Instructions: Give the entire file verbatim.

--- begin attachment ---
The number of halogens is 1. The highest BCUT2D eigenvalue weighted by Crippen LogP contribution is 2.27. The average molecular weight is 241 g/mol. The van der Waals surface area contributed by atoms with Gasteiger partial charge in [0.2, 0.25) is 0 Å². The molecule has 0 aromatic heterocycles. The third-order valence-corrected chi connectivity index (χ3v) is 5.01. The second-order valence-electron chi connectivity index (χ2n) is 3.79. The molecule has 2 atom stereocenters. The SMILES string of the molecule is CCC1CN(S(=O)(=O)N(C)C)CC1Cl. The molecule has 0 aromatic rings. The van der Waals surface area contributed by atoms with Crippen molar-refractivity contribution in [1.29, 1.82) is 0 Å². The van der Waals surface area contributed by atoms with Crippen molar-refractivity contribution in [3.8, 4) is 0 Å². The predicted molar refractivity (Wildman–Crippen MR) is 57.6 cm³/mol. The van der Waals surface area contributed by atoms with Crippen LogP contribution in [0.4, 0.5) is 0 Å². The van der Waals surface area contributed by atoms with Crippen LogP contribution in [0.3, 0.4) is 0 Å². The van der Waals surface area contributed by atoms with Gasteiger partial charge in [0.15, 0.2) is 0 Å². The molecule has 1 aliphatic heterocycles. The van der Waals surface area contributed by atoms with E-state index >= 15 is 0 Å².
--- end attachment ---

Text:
The number of halogens is 1. The highest BCUT2D eigenvalue weighted by Crippen LogP contribution is 2.27. The average molecular weight is 241 g/mol. The van der Waals surface area contributed by atoms with Gasteiger partial charge in [0.2, 0.25) is 0 Å². The molecule has 0 aromatic heterocycles. The third-order valence-corrected chi connectivity index (χ3v) is 5.01. The second-order valence-electron chi connectivity index (χ2n) is 3.79. The molecule has 2 atom stereocenters. The SMILES string of the molecule is CCC1CN(S(=O)(=O)N(C)C)CC1Cl. The molecule has 0 aromatic rings. The van der Waals surface area contributed by atoms with Crippen molar-refractivity contribution in [1.29, 1.82) is 0 Å². The van der Waals surface area contributed by atoms with Crippen molar-refractivity contribution in [3.8, 4) is 0 Å². The predicted molar refractivity (Wildman–Crippen MR) is 57.6 cm³/mol. The van der Waals surface area contributed by atoms with Crippen LogP contribution in [0.4, 0.5) is 0 Å². The van der Waals surface area contributed by atoms with Crippen LogP contribution in [0.3, 0.4) is 0 Å². The van der Waals surface area contributed by atoms with Gasteiger partial charge in [0.15, 0.2) is 0 Å². The molecule has 1 aliphatic heterocycles. The van der Waals surface area contributed by atoms with E-state index >= 15 is 0 Å².